I Hate Fairyland #17 (March 2018)

I Hate Fairyland #17

Well, Young certainly doesn’t go any predictable route. He’s into new territory in Fairyland now, seventeen issues in, and–frankly–the book has lost its charm. There’s still charm to the art, but the writing has lost its charm. It’s lost Gert, for one thing. She’s MIA this issue (for the first time ever) and not even the bug gets a follow-up from last issue.

Instead, it’s Duncan the Dragon’s issue. I can’t remember what’s going on with that kid–he was another kid trapped in Fairyland who maybe fought with Gertie, maybe didn’t–but a refresher would’ve been nice.

Instead, Young just powers through. It certainly seems like he’s wrapping up Fairyland. I’m just not sure I care enough anymore to stick it out until the end. The book has no momentum outside the trouble Gert generates, here and there. Take that aspect away and… it’s just… nothing special.

Not even the art is fun (without Gert).

CREDITS

Writer and artist, Skottie Young; colorist, Jean-Francois Bealieu; letterer, Nate Piekos; editor, Kent Wagenschutz; publisher, Image Comics.

I Hate Fairyland #16 (February 2018)

I Hate Fairyland #16

Uh. So Young opens the issue with Gert talking about how the previous issue’s cliffhanger for Fairyland was manipulative and cheap.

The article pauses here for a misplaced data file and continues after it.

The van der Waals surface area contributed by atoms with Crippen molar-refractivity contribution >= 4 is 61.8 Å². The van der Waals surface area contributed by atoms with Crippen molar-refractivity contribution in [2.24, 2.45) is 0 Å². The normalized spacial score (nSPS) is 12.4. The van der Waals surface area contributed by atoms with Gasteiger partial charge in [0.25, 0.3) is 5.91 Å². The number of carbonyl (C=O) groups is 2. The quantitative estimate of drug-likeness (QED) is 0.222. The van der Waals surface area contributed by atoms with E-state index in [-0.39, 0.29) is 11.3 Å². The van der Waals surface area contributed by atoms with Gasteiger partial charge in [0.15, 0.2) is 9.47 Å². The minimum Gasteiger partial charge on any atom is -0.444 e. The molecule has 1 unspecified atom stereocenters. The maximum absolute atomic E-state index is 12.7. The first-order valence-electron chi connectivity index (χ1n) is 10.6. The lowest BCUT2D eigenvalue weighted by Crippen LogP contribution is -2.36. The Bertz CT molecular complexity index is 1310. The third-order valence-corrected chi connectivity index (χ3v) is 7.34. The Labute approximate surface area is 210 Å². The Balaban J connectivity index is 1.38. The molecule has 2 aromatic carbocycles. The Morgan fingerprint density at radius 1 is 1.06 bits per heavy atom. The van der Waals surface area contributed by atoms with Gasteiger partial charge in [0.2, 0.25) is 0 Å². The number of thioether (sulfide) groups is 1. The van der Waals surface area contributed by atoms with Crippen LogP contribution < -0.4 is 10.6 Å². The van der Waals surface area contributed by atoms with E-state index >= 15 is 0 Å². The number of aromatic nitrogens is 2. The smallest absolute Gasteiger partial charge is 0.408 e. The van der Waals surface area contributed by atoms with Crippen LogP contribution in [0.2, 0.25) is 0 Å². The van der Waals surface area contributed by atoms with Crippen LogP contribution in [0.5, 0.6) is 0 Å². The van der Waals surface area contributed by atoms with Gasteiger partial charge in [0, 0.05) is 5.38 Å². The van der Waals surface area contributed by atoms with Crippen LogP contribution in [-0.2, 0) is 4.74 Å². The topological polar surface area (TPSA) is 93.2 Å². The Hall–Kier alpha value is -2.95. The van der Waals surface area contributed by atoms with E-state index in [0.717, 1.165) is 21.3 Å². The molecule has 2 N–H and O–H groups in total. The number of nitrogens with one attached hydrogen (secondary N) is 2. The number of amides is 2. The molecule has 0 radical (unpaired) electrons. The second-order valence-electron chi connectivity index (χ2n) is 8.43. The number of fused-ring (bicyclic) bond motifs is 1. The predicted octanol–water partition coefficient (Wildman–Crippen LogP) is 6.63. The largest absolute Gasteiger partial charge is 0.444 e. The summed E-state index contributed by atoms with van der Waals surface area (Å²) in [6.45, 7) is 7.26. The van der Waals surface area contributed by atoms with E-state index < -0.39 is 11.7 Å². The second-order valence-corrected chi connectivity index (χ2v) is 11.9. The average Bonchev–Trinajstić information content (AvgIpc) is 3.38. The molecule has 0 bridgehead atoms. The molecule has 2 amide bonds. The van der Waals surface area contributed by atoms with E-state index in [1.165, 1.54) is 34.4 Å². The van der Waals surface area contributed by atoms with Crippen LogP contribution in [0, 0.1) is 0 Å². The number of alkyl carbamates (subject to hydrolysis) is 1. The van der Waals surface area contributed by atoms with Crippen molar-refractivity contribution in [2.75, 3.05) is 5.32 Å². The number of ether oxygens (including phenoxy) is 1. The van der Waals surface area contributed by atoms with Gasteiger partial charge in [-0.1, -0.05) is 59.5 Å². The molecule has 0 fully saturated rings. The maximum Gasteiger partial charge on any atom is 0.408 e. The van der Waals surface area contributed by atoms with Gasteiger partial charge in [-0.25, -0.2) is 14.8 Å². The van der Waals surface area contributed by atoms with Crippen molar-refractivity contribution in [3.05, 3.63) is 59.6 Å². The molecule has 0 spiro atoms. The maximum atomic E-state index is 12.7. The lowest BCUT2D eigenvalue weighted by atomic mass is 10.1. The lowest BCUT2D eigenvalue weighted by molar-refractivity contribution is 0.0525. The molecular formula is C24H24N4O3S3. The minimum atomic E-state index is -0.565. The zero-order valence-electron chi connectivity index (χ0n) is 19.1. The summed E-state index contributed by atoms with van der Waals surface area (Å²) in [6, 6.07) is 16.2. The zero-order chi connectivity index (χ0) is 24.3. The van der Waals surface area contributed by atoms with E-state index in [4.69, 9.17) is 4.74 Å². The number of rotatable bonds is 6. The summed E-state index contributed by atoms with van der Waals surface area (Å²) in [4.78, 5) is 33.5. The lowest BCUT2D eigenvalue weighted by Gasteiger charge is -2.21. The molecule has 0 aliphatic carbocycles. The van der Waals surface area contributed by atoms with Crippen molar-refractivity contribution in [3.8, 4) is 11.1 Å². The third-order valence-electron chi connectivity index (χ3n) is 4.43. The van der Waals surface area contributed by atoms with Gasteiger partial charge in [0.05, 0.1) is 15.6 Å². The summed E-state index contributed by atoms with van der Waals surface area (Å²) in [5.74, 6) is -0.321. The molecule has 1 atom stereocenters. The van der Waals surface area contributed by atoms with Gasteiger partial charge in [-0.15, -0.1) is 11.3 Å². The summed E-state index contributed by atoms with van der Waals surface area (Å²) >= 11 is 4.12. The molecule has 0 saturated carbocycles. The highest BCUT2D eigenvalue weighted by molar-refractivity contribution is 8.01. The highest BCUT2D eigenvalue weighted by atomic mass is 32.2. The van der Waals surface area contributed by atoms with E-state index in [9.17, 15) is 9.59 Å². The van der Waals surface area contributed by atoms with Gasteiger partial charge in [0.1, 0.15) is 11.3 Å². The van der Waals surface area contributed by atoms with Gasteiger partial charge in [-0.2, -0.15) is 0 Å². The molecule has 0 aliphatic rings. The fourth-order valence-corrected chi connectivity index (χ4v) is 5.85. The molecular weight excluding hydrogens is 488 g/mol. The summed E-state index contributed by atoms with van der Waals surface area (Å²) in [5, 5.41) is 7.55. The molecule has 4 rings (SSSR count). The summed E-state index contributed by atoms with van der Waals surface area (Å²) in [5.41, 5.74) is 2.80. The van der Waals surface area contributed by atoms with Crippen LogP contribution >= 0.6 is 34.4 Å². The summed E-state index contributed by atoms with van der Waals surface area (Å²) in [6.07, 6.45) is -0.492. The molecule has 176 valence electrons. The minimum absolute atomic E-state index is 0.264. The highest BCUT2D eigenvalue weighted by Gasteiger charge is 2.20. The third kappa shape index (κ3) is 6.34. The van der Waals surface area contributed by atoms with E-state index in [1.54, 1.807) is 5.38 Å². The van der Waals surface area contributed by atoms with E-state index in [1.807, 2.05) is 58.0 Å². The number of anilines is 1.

Which is fine. Kind of funny.

But then this entire issue is manipulative and cheap as it undoes that cliffhanger.

The issue’s a dream sequence (basically), not just without anything to move the story forward, but without anything to give Gert good fodder. She gets chased, she gets upset, she gets mean, but there’s no real oomph to the new situation.

And the setting isn’t conducive to Young’s art style. Maybe if it were half the issue (or a third), but an entire issue of boring visualizations. Sure, there’s a little bit of Fairyland, but it’s that happy-go-lucky Fairyland, not the regular bloodbath Gert makes it.

As a series, Young’s worked out how to best play to his (and Fairyland’s) strengths. But now it’s like he’s floundering. And issue #16 isn’t a place to be floundering.

CREDITS

Writer and artist, Skottie Young; colorist, Jean-Francois Bealieu; letterer, Nate Piekos; editor, Kent Wagenschutz; publisher, Image Comics.

I Hate Fairyland #15 (August 2017)

I Hate Fairyland #15

Even though Young doesn’t do arcs in Fairyland anymore, he sort of does. And this issue is the end of the arc–i.e. trade–with setup for the next one.

It moves all right, but it’s nowhere near as funny as usual. Probably because Gert is being a good girl (not a spoiler, the trade’s out and it’s called Good Girl or something). Larry the Bug can’t make it funny on his own.